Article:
About 245,000 people were on Idaho Medicaid in June. Almost all were children, adults with disabilities or elderly adults.

About 9 percent were working-age adults without developmental or other disabilities.

It’s unclear how many of those are employed, since the state does not collect employment information for Medicaid recipients. The department says about 18,000 of them were parents with incomes below 20 percent of the poverty level, earning less than $3,000 a year for a two-person family. The other 4,000 were low-income pregnant women with incomes up to 133 percent of the poverty level — $20,628 for a mother and unborn child.


The Temporary Assistance for Families in Idaho program gives cash support to families with minor children. The program pays up to $309 per month, for up to 24 months, regardless of how large the family is.

There were 1,829 families on the TAFI program in June. In 1,644 of those cases, the beneficiaries were children. Typically, those children were under a relative’s care because the parents were incarcerated or had substance abuse problems, the department said.

The remaining recipients, 10 percent of the total, were either single-parent or two-parent families. They are required to spend at least 30 hours a week looking for work, doing job training or other activities meant to lead to employment.


In the fiscal year that ended in June, about 139,000 Idahoans received benefits from the Low Income Home Energy Assistance Program, according to the Community Action Partnership Association of Idaho. To qualify, household income generally must be less than 150 percent of the poverty level. The program helps with heating bills and emergencies when a person’s utilities are about to be shut off.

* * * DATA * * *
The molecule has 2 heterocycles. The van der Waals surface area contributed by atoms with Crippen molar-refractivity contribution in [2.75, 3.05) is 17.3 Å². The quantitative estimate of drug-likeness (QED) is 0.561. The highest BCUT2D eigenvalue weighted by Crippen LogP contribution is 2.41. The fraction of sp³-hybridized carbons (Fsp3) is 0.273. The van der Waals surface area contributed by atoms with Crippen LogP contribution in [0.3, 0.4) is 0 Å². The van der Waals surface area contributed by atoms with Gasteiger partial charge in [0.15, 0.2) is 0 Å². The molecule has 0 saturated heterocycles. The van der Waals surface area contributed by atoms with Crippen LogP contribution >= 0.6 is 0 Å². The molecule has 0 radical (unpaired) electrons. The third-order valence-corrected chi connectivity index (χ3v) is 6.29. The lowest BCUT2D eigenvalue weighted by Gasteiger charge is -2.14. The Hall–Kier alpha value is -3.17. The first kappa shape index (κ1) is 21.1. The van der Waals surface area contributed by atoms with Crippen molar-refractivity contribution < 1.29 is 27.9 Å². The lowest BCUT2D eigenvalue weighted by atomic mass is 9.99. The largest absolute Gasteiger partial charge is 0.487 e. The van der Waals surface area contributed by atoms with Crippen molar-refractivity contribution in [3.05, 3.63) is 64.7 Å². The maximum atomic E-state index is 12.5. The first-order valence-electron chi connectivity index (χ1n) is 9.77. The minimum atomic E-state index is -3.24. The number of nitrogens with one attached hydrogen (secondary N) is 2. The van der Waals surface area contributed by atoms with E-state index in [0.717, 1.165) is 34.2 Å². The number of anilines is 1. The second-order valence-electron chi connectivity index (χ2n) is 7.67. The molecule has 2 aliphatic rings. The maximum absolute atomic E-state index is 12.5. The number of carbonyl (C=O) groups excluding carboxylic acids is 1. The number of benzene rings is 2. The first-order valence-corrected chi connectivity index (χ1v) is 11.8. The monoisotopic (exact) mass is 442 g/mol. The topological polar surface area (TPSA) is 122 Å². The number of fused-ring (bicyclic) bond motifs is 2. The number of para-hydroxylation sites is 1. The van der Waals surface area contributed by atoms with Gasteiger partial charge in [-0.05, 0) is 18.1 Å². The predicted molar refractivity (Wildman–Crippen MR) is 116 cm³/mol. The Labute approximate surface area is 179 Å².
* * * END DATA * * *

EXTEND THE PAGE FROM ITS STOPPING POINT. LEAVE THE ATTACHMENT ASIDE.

About 59 percent of the people who received benefits were of working age, and one in five of those adults had jobs. (That doesn’t include people who also have income from other sources, such as Social Security or veteran’s benefits.)


The association said 101,937 people received emergency food in the last fiscal year. About 65 percent were working-age adults, and of those, about 18 percent had jobs.


A spokesman for the Department of Health and Welfare said a Statesman story about Cato’s report “elicited quite a few reader comments that we found interesting.”

The department “provides many of the public assistance supports for people who are unemployed or low-income,” said Tom Shanahan, public information manager for the department.

“However, we are the first ones who will tell you that public assistance programs alone are not the answer. We must include integrated and supportive services that help families get into and stay in the workforce to take advantage of new opportunities unfolding as the economy improves, so people can pave their own path out of poverty and into the mainstream of Idaho’s economy.”

Audrey Dutton: 377-6448, Twitter: @IDS_Audrey